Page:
Over $5000 per person is close to the national average for medical expenses. If old people get half of this, as we are told, that leaves thousands of dollars for the young and healthy to have spent on them. If the foreigners here get thousands of dollars per person spent on them in medical care, that is more than all but a few of them would pay in taxes. They would not often have fewer than one child for every two adults, which would put all but a very few such foreigners above $3000 per adult per year, in these medical expenses. Median personal income of foreign born is only about $15,000 a year; how can their taxes cover even this one category of expenses? Learned men are not ignorant of this characteristic of today's welfare warfare state; yet they are enthusiastic to have multiplied the third world in our midst. Surely this signifies a vicious malice against successful humanity, on the part of those with such an enthusiasm, and who should know what they are about? Does it not require an establishment of state religion in the government schools, to generate the aggression sufficient to put such and such malice in the place where reason and morals should be?

Xixi said at April 18, 2005 5:06 AM:

Retired military have PAID for this health care by their years of service. It's not a freebee.

Engineer-Poet said at April 18, 2005 7:08 AM:

John S. Bolton:

Does it not require an establishment of state religion in the government schools, to generate the aggression sufficient to put such and such malice in the place where reason and morals should be?
All it requires is economic illiteracy and a misplaced sense of fairness.  (And quit the funnymentalist "secular religion" nonsense, it's not relevant here.)


Retired military have PAID for this health care by their years of service. It's not a freebee.
Medicare recipients have PAID, too; just nowhere near enough to finance what they're getting.  You can't dismiss an economic problem with a moral argument.

Randall Parker said at April 18, 2005 10:31 AM:


I do not think the term "secular religion" is nonsense. A lot of people who have no religion about the afterlife still believe in a dogma in the same way that supernatural religious people do. I am increasingly convinced that there is some sort of genetic basis for the tendency of humans to enforce taboos and to demonize the political opposition.

Ned said at April 18, 2005 11:21 AM:

Social Security tax is currently 6.2% of earnings for both employee and employer, for a total of 12.4%. This is capped at a maximum earning level of $90,000 per year, for a maximum contribution of $11,600, whether you earn $90,000 or $90,000,000 per year. This is fair, since the person who earns $90,000,000 gets no more Social Security benefit than the one who earns $90,000. However, with the Medicare tax, employee and employer each pay 1.45% of earnings for a total of 2.9%, with no cap. Therefore, the person who earns $90,000,000 pays one thousand times more than the person who earns $90,000 but gets exactly the same benefit. Some deal, huh? So, in truth, some people do not pay the full cost of their Medicare benefits, but others pay far more than they are worth. The welfare aspect of the Medicare program is not discussed very much.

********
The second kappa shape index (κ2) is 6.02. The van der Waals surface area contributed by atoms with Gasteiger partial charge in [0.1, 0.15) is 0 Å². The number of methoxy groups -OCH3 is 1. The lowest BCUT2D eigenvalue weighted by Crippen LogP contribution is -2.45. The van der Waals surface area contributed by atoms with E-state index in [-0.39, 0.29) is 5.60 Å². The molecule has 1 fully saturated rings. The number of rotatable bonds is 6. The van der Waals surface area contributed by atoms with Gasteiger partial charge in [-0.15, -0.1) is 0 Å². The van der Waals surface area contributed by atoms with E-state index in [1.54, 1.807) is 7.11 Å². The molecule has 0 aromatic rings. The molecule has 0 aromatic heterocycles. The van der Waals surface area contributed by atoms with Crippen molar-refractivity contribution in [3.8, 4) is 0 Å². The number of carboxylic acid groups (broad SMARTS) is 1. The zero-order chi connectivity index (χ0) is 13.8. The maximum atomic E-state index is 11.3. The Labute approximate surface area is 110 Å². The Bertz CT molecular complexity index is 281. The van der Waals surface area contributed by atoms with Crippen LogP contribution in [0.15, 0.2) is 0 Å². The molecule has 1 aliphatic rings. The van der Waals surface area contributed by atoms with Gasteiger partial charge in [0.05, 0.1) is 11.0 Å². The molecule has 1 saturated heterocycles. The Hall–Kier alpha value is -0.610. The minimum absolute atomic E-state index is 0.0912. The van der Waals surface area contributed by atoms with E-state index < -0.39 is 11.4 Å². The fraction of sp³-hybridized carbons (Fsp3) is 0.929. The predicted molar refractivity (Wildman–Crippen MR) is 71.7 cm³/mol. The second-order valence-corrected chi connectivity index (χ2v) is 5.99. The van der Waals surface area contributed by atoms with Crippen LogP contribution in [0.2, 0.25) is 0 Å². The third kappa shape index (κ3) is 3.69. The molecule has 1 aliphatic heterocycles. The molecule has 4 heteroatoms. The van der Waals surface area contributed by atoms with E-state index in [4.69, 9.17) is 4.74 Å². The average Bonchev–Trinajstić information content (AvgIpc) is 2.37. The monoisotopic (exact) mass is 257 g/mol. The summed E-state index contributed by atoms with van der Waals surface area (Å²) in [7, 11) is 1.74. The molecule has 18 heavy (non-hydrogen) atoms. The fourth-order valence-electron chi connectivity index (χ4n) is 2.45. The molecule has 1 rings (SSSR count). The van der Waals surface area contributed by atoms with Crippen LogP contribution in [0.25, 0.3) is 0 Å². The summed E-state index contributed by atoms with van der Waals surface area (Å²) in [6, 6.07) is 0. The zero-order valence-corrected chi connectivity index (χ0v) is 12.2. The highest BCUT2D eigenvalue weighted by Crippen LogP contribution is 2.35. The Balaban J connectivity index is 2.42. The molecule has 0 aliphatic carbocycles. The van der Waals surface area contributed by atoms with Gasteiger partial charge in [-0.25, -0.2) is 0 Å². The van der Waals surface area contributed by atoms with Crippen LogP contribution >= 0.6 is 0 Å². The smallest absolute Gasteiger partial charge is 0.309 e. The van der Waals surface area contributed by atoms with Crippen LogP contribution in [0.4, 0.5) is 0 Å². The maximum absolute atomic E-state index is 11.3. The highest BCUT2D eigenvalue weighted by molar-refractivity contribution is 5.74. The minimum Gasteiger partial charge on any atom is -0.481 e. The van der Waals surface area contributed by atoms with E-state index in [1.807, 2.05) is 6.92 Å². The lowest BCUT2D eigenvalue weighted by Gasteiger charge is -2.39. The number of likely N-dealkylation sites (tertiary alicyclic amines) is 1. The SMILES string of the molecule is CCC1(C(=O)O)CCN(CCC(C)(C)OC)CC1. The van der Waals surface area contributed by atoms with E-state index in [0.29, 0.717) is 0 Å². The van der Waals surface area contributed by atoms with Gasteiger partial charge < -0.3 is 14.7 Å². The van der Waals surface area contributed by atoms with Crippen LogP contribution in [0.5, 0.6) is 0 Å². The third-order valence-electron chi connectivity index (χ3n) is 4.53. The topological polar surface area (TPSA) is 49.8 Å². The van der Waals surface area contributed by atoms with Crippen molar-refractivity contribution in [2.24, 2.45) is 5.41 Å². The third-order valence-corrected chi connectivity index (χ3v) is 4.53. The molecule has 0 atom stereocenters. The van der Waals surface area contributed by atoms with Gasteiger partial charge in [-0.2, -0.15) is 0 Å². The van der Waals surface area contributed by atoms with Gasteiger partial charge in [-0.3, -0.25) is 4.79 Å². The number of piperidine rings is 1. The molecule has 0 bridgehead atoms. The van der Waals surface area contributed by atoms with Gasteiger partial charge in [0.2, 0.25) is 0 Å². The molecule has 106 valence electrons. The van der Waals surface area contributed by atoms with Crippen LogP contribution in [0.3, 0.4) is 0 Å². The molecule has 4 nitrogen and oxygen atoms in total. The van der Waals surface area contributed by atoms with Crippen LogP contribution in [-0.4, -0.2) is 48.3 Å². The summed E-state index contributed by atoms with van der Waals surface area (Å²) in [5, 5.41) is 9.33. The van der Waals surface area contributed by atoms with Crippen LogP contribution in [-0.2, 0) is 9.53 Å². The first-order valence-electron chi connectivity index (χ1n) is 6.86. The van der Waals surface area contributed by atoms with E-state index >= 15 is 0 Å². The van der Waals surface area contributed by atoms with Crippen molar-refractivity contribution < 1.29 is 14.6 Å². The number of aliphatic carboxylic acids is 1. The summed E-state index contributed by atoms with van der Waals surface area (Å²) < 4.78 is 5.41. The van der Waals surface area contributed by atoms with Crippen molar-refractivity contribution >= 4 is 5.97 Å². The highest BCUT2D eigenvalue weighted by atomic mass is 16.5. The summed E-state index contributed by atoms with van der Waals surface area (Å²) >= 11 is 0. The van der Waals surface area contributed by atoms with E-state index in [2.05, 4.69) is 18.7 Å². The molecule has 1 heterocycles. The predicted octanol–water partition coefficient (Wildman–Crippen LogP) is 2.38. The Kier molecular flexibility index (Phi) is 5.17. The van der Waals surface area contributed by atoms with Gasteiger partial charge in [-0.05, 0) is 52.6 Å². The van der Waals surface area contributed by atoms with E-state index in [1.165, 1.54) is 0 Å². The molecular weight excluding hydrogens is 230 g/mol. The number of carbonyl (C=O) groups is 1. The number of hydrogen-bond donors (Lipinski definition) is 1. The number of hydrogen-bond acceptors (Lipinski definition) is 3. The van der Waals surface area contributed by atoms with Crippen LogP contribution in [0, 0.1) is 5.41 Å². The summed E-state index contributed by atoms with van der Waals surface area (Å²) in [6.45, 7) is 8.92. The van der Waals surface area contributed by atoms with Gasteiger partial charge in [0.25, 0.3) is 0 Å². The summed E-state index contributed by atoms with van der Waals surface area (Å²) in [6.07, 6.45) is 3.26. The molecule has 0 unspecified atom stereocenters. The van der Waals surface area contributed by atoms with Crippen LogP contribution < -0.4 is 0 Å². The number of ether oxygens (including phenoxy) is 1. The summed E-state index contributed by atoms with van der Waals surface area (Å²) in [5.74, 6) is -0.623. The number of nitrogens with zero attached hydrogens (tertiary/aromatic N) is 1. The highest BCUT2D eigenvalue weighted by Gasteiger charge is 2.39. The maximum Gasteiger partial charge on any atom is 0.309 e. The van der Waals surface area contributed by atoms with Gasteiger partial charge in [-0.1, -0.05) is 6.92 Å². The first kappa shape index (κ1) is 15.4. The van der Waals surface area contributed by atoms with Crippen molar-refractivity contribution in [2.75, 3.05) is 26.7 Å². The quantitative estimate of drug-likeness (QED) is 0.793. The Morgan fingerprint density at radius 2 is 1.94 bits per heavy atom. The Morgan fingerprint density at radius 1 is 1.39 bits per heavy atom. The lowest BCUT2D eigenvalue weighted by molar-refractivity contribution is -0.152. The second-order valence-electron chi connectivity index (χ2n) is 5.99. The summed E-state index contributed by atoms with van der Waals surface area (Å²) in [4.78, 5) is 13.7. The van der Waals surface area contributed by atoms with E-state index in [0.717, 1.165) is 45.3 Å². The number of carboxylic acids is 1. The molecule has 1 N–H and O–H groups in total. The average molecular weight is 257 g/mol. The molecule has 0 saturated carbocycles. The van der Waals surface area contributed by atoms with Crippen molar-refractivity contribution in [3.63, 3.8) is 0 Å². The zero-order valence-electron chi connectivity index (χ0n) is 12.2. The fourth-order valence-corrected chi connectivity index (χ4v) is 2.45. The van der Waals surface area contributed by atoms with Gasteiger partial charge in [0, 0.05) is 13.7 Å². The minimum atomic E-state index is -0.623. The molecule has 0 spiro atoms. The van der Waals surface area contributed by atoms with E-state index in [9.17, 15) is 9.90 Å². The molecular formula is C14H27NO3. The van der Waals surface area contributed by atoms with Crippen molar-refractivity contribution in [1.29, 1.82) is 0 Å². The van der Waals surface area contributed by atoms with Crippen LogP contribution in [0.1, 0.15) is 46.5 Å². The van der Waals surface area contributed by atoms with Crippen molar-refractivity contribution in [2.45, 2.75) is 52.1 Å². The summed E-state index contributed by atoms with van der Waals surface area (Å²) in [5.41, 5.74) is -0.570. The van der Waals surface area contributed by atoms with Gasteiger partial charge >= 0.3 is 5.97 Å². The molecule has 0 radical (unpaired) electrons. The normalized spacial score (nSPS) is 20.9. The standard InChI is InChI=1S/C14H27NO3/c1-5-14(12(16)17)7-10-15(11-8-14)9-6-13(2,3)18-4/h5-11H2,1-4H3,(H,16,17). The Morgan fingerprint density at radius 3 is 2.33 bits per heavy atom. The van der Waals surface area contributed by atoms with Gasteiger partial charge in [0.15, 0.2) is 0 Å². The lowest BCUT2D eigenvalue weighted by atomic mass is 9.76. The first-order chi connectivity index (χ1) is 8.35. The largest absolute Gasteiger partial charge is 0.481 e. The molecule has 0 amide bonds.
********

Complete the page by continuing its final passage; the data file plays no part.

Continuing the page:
daveg said at April 18, 2005 11:33 AM:

Ned, what you say is true, but most people who make really big bucks are paid in ways other than salary. At some point it makes sense to funnel through a corporation and have it paid as profit. Lots of other way around this. So the 90 million figure is unlikely.

For example, doctors and lawyers will get paid some salary, but will also receive profit from the practice, which is not subject to this tax.

Bob Badour said at April 18, 2005 12:21 PM:


I don't think anyone begrudges medical care for veterans. I don't think Randall or anyone else suggested refusing veterans medical care. Randall apparently wants the DoD to treat the advance of medical technology as urgently it treats the development of new weapons systems.

In a sense, improved medical technology is a key technology for the military just as other logistical infrastructure is key.

If you read Randall's posts on his other blog, FuturePundit.com, you will realize that reducing the cost of military medical care will improve the lives of veterans--as well as everyone else--and have secondary economic benefits to the entire nation.

Imagine a world with a ten-fold reduction in cost for treating retired veterans because the veterans essentially remain young, healthy and active.

Imagine a military capable of saving a private with a bullet wound through his heart. Or some veteran of a future war stepping on a landmine who 15 years later is still able to play basketball on his regrown leg. Wouldn't that reduce the long-term cost of providing medical care to veterans?

George Gumballs said at June 3, 2005 6:53 PM:

Bob, just how much do you think it costs to grow a leg? I can tell you, it isn't cheap!